Thursday, July 30, 2015

For space nuts, it's an exciting time to be alive

NASA photo of Pluto
It has been an exciting week for space nuts. In some respects the biggest news-grabber was the discovery of “Earth 2.0”, a planet orbiting a yellow dwarf star a little larger than our sun, in the Goldilocks zone. It's fourteen hundred light years away, so we won't be visiting soon, but although I'm not quite as excited as some, the discovery adds weight to the already impressive argument that we can't possibly alone.

Personally, I'm much more excited about the data from Pluto.

I'm not a scientist, just an interested spectator. I was expecting a barren, frozen rock rather like our own moon, swinging around the distant sun in its wildly eccentric orbit that sometimes means Pluto is closer to the sun than Neptune. I was wrong. Frozen, sure. But just a rock? Uh-uh. Pluto has an atmosphere. Pluto is not covered in impact craters – which means it is geologically active. Pluto has canyons, and Pluto has solid, water ice mountains as high as the Rockies. All this on a sphere smaller than Earth's moon. Exactly what size is one of the many things NASA's New Horizon probe has been able to calculate, as reported here. And that's one of the things that interests me. Our moon has negligible atmosphere; Pluto's can be measured. It seems that heart-shaped thing is a glacier. There may be organic molecules on the surface. This article on gives a great, potted explanation of what has been discovered so far.

The reason I find all this so fascinating is mainly because of the water ice, and the organic molecules. It has been speculated that Earth's water came from asteroids. Pluto is the largest known object in the Kuiper belt, the source of comets and asteroids. Perhaps just such a body collided with the early Earth, contributing its water and its organic molecules to the primordial mix?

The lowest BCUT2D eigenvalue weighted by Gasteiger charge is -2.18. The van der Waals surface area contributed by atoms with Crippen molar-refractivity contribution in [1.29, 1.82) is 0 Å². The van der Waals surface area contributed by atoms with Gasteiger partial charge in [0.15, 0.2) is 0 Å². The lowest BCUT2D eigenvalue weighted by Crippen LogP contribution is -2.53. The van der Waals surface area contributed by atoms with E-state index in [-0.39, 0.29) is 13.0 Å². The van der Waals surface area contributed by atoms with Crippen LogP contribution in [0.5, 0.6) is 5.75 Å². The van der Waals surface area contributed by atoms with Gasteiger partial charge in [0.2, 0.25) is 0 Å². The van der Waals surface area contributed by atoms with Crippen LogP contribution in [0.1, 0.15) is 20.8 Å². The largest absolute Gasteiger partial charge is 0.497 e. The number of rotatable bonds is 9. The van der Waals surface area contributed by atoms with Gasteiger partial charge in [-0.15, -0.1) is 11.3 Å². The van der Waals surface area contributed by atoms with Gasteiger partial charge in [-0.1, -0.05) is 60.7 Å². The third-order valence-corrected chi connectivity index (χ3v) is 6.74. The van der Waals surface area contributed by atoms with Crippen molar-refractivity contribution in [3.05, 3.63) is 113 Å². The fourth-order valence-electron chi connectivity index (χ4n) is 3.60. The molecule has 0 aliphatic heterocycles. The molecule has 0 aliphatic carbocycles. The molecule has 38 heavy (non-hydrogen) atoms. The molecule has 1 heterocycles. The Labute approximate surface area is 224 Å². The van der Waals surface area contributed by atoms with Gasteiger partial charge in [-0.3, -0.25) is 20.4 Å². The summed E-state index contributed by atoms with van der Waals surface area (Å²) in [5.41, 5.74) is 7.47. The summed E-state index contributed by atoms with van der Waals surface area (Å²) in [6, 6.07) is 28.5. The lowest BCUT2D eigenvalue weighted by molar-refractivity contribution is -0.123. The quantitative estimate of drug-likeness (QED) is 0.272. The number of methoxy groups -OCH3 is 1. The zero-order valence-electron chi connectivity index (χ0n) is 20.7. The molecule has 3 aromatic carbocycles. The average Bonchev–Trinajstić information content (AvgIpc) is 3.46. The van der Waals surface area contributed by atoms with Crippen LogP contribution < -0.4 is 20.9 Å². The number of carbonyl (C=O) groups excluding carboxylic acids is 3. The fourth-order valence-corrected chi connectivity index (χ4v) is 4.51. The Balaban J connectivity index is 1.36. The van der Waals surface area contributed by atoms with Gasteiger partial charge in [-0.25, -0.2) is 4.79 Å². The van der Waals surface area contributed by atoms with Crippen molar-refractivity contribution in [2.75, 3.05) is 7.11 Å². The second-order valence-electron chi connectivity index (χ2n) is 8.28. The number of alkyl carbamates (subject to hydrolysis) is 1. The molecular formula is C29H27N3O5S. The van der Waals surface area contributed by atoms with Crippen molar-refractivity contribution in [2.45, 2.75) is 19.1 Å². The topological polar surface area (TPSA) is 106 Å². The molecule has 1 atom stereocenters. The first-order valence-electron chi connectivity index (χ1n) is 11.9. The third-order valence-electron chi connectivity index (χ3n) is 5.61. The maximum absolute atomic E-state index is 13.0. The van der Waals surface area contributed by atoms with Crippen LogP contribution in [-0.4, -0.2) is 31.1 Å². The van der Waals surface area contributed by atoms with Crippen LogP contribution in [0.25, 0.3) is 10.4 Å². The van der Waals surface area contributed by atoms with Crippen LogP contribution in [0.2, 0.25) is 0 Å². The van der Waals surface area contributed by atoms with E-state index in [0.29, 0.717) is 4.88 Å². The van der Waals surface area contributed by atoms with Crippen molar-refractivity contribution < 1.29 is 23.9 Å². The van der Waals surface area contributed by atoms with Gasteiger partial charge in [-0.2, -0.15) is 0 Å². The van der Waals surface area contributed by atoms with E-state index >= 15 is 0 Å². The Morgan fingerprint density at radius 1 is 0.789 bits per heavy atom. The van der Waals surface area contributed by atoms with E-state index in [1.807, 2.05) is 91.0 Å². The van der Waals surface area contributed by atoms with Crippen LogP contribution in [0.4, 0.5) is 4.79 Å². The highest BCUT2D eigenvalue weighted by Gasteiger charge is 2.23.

I watched and rewatched the footage which Voyager sent back to Earth during its encounters with Jupiter, Saturn, Uranus and Neptune back in the eighties and nineties. Until now, that data was all the scientists had to play with. They learned so much about the outer planets from that data and it still forms the basis of many of their theories. The New Horizons mission has answered some questions and raised many others. The Dawn comet mission is set to send back more data as the host comet plunges towards the sun. And Kepler continues to discover more exoplanets. Meanwhile, work is proceeding on the James Webb space telescope, set to replace Kepler. Who knows what it will discover?

It's an exciting time to be alive.

1 comment:

  1. It was, indeed, a very exciting week. Loved all the Pluto coverage and commentary, but getting to see what this distant body and her moons really look like was an amazing experience. I'm excited about Earth2, but 500 light years distance is still way beyond our ability to reach with current drive systems. Maybe now that we know it's out there--and possibly millions of others like it--there will be more of a push to develop FTL or so-called "warp" drives and "skip" communications so that someday we can send a probe to Earth2 or its equivalent--like we did to Pluto--and still see the results in the lifetime of the research teams.


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